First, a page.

August 29 2016
"There’s a difference between being scared while you run and being too scared to run."
As a self-proclaimed dog lover, I consider myself comfortable around any pooch that comes my way. Between belly rubs and smothering kisses, I can usually make an instant canine friend from even the most reluctant dog. This past weekend, my pack leader confidence was turned upside down as I ran into a growling, angry dog who definitely didn’t want to be my BFF.
My husband and I set out for our weekly long run in a nearby neighborhood known for its quiet, winding roads (the perfect place for a long run – or so we thought!). As we settled into a comfortable pace during the second mile of the run, I saw a blur bolting towards me from behind. Not knowing what it was, I quickly turned my head to see a growling dog sprinting in full force towards us as we continued to move forward. As the dog approached, I saw him bearing his teeth and heard his guttural growl. Panicked, I grabbed my husband’s arm and squeezed tightly as I closed my eyes and stopped running (don’t ask me why I closed my eyes – all I can say is fear completely took over). My husband immediately put himself between the dog and me and yelled, “Keep running, don’t stop!” He turned to the dog (still running) and screamed, “NO!” several times. I’m not sure what exactly happened next, but a switch flipped off in the dog and he lost interest in us, at which point he retreated and ran back towards his house.
With my spiked heart rate, I continued to run while processing the turn of events in my mind. As someone who prides herself on knowing what to do with any dog, I was sorely disappointed in my frantic reaction to the situation, and frankly confused over my inability to remain calm.
Since I’m not one to let a lesson pass me by, I returned home from that run and immediately sought advice from the dog expert who helped me train my own two dogs. Martin Deeley, co-founder of Florida Dog Trainer and internationally renowned dog trainer, sensed my trepidation and gave me the following tips to handle an off-leash, aggressive dog during a run.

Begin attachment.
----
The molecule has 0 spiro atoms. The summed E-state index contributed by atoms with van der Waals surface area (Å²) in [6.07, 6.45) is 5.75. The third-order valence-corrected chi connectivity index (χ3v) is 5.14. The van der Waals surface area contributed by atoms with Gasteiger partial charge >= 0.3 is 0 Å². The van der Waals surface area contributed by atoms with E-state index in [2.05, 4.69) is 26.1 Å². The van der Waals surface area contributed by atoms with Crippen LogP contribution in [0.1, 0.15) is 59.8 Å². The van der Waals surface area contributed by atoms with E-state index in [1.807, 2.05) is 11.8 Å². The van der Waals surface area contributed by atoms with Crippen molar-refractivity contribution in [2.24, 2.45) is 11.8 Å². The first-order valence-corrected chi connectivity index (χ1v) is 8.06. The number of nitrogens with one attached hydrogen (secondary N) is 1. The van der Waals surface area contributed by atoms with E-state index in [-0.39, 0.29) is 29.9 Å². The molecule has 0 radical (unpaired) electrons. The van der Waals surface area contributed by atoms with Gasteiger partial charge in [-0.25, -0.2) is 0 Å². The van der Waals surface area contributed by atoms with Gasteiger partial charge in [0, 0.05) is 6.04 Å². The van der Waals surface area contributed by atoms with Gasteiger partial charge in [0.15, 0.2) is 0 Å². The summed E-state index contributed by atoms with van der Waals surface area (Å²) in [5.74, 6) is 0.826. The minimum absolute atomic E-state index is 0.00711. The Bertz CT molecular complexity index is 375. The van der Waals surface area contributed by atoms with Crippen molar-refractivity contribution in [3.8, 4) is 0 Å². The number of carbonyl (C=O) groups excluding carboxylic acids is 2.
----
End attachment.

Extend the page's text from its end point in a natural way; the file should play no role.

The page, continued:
Be aware of your surroundings. Most dogs are not biters, even if they look like they are. Dogs that bark or growl loudly are typically noisemakers who just want to intimidate, but won’t actually attack. The dogs that may be more concerning are the quiet chasers, or groups of dogs. Be conscious of your ability to hear a dog approaching. Don’t wear headphones, or if you do – turn the volume low so that you can still hear surrounding noise.
No surprises. If you see a dog in the distance, do not surprise it. An unknown human entering a dog’s area can be seen as a threat. Remember dogs instinctively want to chase a moving animal – in this instance a runner. Slow down and walk slowly or simply stop running if you sense a threat. Do not attempt to make friends with the dog.
Project calm energy and stand your ground. Avoid direct eye contact with the dog – never stare at the dog. Try to project calm energy. Even cats who stand their ground and do not run can stop a dog attacking them. If the dog stops and growls or barks, wait and then move slowly away at an angle so you can keep an eye on the dog. Do not turn your back on the dog. Do not flail arms or legs.
Speak firm and loud. Though not always easy to determine, some dogs respond to shouting “NO!” and “Go Home.” A loud voice can break their focus on charging ahead.
Consider carrying a noise maker. An attacking dog can sometimes be distracted by a loud noise. Think about carrying a pocket-sized air horn or a personal alarm. Runners might also be interested in the Pet Convincer Tool, which shoots a stream of air at the dog to cause distraction.
Deeley recommends practicing calm energy even with dogs who are on a leash. As you run through an area where owners walk their leashed pups, practice the following:
Keep your distance. Do not run close by dogs on a leash as you cannot always predict an animal’s behavior.
Don’t mistake excitement for affection. Put space between you and an excited barking dog on a leash. It is not always easy to decipher the root cause of barking. Some barks precede aggression. It is best not to take a chance. Cross the road, or take a different route.
Though no one wants to be attacked by a dog, the truth is that it does happen. While the tips listed above might help stave off an attack, Deeley cautions runners to be prepared for the worst case scenario. If a dog comes in for an attack, try to put an object between you and the dog so as to entice it to bite the item rather than you. A water bottle, shirt or jacket are all possible options. If knocked to the ground, rolling into a ball and covering your head and neck with your arms can help you avoid serious injury. Lay as still as possible to avoid further enticement. When able, move slowly to regain ground and retreat from the dog to seek help.
Preparation is key. Thinking through a potential situation will help you keep your cool if ever presented with the experience. Stay safe out there run girls!
Florida Dog Trainer Martin Deeley has been internationally renowned for over 35 years as a trainer, author and teacher. Originally from England, Martin and his wife offer Florida’s premier dog training experience. As a colleague of Cesar Milan (The Dog Whisperer), Martin acted as a consultant and training advisor for Milan’s book, Cesar’s Way. Find out more about Martin at floridadogtrainer.com.